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Fluorite has so many uses as a mineral, from toothpaste to flux to Teflon, but did you know that it produces one of the most clear camera lenses on the market today? 

It’s used because its structure allows a window for both infrared and ultraviolet wavelengths to pass through thus creating a clearer sharper image.  Now, no more green fuzz found in your images -Fluorite makes it disappear.


Fluorite has a very low dispersion, so lenses made from it exhibit less chromatic aberration than those made of ordinary glass.




Fluorite is a colorful mineral, both in visible and ultraviolet light, and the stone has ornamental and lapidary uses. Industrially, fluorite is used as a flux for smelting, and in the production of certain glasses and enamels. The purest grades of fluorite are a source of fluoride for hydrofluoric acid manufacture, which is the intermediate source of most fluorine-containing fine chemicals. Optically clear transparent fluorite lenses have low dispersion, so lenses made from it exhibit less chromatic aberration, making them valuable in microscopes and telescopes. Fluorite optics are also usable in the far-ultraviolet range, where conventional glasses are too absorbent for use.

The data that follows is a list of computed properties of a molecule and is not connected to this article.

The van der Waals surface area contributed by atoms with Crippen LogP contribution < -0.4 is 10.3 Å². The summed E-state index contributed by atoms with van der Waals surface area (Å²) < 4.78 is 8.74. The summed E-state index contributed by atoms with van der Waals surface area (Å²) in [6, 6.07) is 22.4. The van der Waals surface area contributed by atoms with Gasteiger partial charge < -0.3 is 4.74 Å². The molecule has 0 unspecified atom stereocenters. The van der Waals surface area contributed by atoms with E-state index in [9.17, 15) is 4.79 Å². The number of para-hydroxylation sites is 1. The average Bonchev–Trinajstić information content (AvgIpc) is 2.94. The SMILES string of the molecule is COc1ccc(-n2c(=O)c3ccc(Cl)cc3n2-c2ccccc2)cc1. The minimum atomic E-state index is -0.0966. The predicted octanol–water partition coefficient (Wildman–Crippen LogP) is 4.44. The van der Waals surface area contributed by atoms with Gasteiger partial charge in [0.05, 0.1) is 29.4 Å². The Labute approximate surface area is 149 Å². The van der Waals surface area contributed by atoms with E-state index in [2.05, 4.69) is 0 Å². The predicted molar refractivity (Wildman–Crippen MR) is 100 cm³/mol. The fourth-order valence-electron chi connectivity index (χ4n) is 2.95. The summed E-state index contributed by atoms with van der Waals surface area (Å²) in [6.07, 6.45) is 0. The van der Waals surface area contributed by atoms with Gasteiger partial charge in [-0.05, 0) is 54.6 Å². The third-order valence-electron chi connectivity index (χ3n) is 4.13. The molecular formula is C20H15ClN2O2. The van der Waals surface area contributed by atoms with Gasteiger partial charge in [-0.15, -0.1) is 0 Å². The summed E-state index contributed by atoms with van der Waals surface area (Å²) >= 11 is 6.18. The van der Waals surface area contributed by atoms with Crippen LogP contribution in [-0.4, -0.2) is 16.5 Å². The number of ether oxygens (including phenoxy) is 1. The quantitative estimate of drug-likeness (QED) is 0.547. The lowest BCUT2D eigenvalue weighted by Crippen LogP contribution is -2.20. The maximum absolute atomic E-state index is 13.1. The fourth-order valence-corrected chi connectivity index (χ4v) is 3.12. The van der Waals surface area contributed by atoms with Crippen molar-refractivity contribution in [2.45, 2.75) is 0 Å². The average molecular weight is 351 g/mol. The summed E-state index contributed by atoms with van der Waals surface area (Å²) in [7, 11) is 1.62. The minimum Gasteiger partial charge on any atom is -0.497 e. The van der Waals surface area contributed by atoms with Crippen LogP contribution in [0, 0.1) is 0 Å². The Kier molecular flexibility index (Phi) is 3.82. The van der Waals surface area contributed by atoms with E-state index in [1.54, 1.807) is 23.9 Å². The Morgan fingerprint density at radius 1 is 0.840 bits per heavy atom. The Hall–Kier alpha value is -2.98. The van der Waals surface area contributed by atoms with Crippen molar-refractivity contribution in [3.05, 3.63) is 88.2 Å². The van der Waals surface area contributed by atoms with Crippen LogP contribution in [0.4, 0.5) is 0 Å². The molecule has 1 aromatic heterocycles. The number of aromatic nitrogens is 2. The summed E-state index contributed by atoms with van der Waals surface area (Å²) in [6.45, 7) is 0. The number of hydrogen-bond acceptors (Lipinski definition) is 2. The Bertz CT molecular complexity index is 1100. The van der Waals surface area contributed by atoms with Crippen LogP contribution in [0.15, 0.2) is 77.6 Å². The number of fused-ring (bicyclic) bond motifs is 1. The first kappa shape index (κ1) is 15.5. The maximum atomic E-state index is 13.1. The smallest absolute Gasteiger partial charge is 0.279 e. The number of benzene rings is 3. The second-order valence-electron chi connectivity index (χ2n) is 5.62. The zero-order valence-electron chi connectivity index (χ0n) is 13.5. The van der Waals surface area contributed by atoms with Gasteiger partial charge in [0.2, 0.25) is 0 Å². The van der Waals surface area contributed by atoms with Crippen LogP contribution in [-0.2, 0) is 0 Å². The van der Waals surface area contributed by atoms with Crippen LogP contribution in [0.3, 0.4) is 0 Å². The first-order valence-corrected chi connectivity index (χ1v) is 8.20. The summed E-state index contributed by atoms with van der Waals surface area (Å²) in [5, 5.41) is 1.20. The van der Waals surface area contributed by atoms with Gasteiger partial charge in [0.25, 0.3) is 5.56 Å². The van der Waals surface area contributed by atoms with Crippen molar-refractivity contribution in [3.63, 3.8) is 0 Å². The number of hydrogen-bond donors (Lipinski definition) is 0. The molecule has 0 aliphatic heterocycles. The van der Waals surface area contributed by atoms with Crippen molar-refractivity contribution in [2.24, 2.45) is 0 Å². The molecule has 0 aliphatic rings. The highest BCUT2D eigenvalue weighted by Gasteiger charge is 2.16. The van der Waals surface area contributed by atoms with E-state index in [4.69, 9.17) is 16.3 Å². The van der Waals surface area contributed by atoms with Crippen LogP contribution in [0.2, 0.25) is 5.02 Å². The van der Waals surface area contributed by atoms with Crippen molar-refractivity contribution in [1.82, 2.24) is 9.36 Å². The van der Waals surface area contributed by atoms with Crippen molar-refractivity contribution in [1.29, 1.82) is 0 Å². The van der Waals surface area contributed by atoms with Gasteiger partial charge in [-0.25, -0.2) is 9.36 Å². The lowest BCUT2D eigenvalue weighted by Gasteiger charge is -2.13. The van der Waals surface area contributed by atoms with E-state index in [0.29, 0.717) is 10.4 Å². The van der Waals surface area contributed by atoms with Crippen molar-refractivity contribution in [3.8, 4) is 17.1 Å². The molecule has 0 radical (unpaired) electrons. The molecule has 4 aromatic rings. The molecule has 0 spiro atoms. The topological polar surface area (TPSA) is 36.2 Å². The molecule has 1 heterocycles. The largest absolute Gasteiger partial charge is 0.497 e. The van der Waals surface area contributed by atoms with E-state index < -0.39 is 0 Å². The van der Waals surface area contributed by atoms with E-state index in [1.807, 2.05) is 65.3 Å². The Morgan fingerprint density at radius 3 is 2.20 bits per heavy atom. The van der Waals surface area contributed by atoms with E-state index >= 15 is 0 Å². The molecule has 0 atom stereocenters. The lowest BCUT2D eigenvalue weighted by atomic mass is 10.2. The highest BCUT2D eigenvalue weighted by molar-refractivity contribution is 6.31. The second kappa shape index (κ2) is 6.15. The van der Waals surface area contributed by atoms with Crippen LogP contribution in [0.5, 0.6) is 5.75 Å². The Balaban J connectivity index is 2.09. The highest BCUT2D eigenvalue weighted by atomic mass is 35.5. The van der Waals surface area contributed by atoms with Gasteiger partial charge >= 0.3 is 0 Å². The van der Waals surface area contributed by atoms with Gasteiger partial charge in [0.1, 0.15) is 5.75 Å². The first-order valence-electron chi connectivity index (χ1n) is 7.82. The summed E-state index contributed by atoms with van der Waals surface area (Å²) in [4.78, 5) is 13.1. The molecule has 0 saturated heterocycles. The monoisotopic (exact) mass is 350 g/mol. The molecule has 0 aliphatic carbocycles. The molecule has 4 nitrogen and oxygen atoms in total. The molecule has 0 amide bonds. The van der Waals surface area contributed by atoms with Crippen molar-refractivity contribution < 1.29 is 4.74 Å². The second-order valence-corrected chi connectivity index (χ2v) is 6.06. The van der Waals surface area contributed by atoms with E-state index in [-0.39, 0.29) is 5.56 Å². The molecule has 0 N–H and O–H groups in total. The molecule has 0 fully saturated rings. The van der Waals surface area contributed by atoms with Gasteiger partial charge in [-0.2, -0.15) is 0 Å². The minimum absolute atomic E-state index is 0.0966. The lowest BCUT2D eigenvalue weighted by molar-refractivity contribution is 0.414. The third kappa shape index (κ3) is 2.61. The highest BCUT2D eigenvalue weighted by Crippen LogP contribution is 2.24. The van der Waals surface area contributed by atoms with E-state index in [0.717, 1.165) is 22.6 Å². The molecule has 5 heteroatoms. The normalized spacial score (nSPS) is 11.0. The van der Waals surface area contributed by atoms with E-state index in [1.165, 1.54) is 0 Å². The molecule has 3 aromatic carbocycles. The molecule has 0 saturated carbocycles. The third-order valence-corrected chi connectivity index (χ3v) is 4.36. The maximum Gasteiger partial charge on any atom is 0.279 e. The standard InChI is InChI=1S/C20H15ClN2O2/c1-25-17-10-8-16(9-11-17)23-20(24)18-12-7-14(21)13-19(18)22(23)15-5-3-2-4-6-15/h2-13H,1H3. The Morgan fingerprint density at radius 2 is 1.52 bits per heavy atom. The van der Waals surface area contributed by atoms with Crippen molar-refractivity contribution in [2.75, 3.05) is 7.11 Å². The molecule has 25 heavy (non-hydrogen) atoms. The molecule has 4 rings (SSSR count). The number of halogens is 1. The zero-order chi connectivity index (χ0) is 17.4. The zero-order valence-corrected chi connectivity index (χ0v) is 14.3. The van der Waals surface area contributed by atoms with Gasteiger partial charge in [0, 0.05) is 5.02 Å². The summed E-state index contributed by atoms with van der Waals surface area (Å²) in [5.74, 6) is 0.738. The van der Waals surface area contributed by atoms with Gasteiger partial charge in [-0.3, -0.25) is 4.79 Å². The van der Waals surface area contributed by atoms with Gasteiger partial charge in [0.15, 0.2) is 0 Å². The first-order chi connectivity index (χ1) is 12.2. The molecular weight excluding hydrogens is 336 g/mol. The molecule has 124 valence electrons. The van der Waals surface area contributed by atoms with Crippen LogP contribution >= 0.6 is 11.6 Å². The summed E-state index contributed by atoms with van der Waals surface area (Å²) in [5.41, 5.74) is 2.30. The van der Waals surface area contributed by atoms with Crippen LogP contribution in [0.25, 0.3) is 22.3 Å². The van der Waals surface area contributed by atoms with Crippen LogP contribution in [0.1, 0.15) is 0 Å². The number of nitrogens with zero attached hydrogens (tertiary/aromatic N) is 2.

With the advent of synthetically grown fluorite (calcium fluoride crystal), it could be used instead of glass in some high-performance telescopes and camera lens elements. Its use for prisms and lenses was studied and promoted by Victor Schumann near the end of the 19th century.

In telescopes, fluorite elements allow high-resolution images of astronomical objects at high magnifications. Canon Inc. produces synthetic fluorite crystals that are used in their more expensive telephoto lenses.


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